WASHINGTON – After careful review to ensure a fair and efficient process, the U.S. Department of Education (the Department) today unveiled an improved discharge process for borrower defense to repayment (BDR) claims.
“We have been working to get this right for students since day one,” said Secretary Betsy DeVos. “No fraud is acceptable, and students deserve relief if the school they attended acted dishonestly. This improved process will allow claims to be adjudicated quickly and harmed students to be treated fairly. It also protects taxpayers from being forced to shoulder massive costs that may be unjustified.”
For pending claims, no changes were made to the existing approval criteria. Claims that previously would have been approved will still be approved today. However, rather than taking an “all or nothing” approach to discharge, the improved process will provide tiers of relief to compensate former Corinthian students based on damages incurred.
When Hollywood’s glitterati walked the red carpet for the Golden Globe Awards on Sunday evening, it was the #MeToo movement that took center stage, not the directors, actors or actresses there to fête and be fêted – many of whom donned black clothing to draw attention to reports of sexual harassment that have rocked Tinsel Town, sent politicians packing and exposed chronic abuses in higher education, finance and other societal spheres.
One area that’s remained insulated, however, is K-12 education. Yet that’s not because instances of sexual harassment, abuse, misconduct and assault aren’t happening to students in elementary, middle and high school.
In fact, nearly half of students in grades seven to 12 – and more than half of girls overall at that level – reported experiencing some form of sexual harassment in the 2010-2011 school year, according to research from the American Association of University Women.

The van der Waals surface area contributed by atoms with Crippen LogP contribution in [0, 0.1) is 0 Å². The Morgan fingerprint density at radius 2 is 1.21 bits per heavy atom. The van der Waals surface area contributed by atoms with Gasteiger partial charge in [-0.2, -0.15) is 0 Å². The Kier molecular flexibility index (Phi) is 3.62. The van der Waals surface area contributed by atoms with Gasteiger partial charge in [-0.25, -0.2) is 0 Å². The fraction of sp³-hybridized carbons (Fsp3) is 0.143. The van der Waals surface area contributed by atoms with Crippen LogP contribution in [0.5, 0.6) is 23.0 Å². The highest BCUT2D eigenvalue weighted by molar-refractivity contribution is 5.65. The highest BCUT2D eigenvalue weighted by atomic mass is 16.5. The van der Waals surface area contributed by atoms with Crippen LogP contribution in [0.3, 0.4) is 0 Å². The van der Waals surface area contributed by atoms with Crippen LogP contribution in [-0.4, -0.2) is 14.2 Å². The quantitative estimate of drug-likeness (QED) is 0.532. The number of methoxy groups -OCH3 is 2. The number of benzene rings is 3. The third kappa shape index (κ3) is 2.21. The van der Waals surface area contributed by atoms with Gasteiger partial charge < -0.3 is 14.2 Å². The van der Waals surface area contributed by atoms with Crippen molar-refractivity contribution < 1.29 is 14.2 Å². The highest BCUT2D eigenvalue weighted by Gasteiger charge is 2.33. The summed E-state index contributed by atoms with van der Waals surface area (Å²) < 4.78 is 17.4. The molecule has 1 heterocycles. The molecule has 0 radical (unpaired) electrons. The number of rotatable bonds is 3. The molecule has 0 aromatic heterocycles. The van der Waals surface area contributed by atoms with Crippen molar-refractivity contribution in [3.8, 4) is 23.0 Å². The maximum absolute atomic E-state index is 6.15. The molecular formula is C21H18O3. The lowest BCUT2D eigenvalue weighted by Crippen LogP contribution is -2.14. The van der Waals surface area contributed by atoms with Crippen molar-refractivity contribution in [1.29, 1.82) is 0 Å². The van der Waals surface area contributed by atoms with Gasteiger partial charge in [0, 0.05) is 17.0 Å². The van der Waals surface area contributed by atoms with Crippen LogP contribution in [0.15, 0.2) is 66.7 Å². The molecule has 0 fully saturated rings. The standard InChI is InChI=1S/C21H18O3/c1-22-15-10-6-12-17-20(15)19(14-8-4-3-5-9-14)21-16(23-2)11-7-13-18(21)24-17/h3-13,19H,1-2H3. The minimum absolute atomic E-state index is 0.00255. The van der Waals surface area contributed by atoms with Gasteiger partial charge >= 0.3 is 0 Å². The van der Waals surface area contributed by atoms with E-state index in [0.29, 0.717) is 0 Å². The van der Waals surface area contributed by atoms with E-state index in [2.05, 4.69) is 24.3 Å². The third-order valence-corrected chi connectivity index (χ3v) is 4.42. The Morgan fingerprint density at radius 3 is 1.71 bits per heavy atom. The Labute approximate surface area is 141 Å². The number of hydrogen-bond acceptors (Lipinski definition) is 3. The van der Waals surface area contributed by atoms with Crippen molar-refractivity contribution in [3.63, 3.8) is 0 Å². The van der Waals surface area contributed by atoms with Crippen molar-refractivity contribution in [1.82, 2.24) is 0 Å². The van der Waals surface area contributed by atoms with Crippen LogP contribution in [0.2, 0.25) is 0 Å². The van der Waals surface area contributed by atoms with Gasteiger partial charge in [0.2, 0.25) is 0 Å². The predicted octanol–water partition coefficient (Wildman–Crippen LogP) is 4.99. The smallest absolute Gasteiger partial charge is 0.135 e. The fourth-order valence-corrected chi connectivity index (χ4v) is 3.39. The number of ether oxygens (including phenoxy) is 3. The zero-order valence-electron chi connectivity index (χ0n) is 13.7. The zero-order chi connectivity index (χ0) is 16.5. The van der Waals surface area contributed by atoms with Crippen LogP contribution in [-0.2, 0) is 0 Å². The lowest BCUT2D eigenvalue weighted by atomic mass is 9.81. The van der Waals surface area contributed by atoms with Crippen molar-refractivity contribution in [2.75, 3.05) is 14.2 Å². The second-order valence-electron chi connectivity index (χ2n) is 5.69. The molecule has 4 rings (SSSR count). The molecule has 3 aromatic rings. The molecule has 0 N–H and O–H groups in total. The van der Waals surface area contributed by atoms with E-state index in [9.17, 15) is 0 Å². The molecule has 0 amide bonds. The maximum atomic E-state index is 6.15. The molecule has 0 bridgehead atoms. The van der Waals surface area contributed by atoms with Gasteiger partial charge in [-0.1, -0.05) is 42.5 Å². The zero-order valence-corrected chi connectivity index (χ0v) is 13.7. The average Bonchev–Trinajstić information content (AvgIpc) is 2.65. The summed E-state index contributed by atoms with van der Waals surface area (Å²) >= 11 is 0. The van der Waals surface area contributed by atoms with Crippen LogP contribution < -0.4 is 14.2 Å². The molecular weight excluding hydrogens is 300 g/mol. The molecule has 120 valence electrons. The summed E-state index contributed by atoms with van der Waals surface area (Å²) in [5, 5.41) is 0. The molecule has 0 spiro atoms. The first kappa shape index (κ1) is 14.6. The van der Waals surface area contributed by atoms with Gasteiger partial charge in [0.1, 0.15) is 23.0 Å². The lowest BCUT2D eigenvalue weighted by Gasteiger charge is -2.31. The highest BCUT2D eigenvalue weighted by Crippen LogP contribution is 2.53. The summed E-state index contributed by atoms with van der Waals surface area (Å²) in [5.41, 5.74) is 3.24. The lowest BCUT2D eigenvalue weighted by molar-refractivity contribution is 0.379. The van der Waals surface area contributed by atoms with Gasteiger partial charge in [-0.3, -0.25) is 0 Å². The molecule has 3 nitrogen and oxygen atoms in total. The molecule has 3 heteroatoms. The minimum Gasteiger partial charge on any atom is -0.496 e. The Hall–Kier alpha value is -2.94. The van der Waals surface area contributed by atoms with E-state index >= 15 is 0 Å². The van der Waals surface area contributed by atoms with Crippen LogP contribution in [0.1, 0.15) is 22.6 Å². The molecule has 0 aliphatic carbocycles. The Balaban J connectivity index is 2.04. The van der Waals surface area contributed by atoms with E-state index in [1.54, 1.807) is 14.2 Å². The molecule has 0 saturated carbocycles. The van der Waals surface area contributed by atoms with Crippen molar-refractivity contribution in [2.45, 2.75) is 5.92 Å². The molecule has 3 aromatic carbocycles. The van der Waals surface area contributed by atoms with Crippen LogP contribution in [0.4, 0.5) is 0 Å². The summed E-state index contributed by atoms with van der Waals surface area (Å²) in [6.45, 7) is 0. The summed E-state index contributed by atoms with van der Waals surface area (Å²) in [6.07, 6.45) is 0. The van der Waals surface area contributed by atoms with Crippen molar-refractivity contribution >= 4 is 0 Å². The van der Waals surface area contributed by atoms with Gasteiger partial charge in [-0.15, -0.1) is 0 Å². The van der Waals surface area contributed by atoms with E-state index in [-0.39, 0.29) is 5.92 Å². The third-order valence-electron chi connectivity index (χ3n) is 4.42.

As states cement education plans for their schools under the federal K-12 law, the Department of Education is working furiously to assess them amid mounting concerns about states’ commitment to following the law, their proposals to ensure historically disadvantaged students have access to quality education, and the department’s capacity – and in some cases, lack of desire – to police it all.
The Every Student Succeeds Act, or ESSA, gives states new flexibility to create accountability systems that suit their unique needs. Those plans must be vetted and cleared by the Department of Education before states begin implementing them in the near future.
The process has been somewhat tumultuous, triggering concern from across the education spectrum about how Education Secretary Betsy DeVos and department officials would review each submission.
There’s plenty of suspense heading into President Donald Trump’s second year in office when it comes to education, and some big issues on the horizon for the GOP-controlled Congress as well.